Blog Post

Vonage’s Bain,VoIP’s Pain

Stay on Top of Enterprise Technology Trends

Get updates impacting your industry from our GigaOm Research Community
Join the Community!

For those of who have lived through the bubble of the late 1990s very well know that there is something called dumb money. And in many cases it was the likes of Bain Capital, who were glad to provide that. Hello again … for now they have jumped into the fray with a massive cash infusion into Vonage, which just raised another $200 million from Bain and previous investors who have upped their ante. (More details here on Business Week’s Deal Flow blog!) Just in case you forgot, Bain Capital was one of the late stage funders of WebVan, and you know what happened there. Global Food Exchange and Interpath anyone.

SiliconBeat is impressed and sum it up succinctly in one word: balls. (Word!) Balls are for sports, not for investments, but hey that’s just me. Matt (thanks for the links!) goes on to pose all of the important questions: “Is this really just an outrageously aggressive land-grab? Or are they going to buy up other VOIP companies? Or is this to assure big corporate customers they’re big enough to stay the course? Or all of the above?”

My attempt at answering those questions: Corporate customers can stitch their own network, they just priced themselves out of the acquisition market, and the only option is an initial public offering. Business Week suggests a 2006 IPO, and it will be sometime before the investors can fully liquidate their holdings. By 2007, the incumbents would have everything in place – to launch a fierce counter attack.

The latest round of non core money flowing into Vonage is the first sign of VoIP froth. I expect more dollars to flow into this nascent market – just like it did into the @Home and other early DSL providers – and it will once again evaporate into thin air. It is interesting to see what yardstick the new investors are using for Vonage – even by most optimistic estimates this is a highly risky investment. The total residential market for 2008 is being forecast at about 20.8 million lines by Infonetics Research.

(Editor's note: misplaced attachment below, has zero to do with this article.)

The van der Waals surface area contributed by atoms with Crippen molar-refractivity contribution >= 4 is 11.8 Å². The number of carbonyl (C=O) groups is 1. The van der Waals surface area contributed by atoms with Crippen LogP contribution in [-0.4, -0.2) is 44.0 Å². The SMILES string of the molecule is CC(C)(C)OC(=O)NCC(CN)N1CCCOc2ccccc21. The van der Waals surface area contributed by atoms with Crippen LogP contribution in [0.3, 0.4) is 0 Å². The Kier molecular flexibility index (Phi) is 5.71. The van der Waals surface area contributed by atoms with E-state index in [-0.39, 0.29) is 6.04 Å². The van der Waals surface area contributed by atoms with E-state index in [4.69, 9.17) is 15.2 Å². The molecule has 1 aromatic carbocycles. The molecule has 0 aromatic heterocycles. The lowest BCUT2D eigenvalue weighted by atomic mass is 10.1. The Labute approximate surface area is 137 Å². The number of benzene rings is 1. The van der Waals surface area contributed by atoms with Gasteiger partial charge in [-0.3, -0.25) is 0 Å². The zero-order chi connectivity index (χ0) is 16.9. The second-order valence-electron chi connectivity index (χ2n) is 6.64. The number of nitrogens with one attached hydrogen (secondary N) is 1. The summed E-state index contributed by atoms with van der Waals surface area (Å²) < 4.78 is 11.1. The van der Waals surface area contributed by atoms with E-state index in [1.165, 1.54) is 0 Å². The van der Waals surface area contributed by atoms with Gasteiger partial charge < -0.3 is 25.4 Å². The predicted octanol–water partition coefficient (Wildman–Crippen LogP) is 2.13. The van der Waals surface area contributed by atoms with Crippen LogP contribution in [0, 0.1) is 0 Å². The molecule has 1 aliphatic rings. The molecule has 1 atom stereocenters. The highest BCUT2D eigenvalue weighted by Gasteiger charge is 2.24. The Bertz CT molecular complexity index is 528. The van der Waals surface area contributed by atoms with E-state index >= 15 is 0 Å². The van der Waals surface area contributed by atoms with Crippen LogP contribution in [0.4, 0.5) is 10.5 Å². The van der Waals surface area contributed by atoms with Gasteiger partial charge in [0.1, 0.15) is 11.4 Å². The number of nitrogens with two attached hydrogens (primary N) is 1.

With Cable operators growing the way they are right now, it is going to be hard for Vonage to retain its pole position. (Sure they are the undisputed champs for now, like Yankees were in 1999. Yanks are last in the AL East with a $200 million investment.) Comcast wants 4 million lines, and the other three carriers are not too far behind – and if these guys can carve out 15 million lines, what’s left on the table is scraps. Over which many will be fighting. Notice, I have not even factored Bells into the equation. Then there is the whole issue of 3G wireless. It is all about voice – cheap, and tons of voice minutes – and that means that independent VoIP Service Providers will have a lot to content with. And then there is Skype! Not to mention the quality issues that incumbents can create for Vonage on their pipes. The biggest problem Vonage and others of its ilk are going to face is the increased and more more brutal scrutiny from FCC.

13 Responses to “Vonage’s Bain,VoIP’s Pain”

  1. Tmothy Ryan

    Vonage is starting to also have some very serious growing pains and their service is starting to suffer.

    Type “Vonage Sucks” into google and you’ll see what I mean. While every company offering VOIP will have their fair share of complaints, all of Vonage’s customer service is now being outsourced to india and is a lesson in patience. Sometimes you get disconnected and generally you’ll have to wait for around 30-60 minutes with no one answering your call.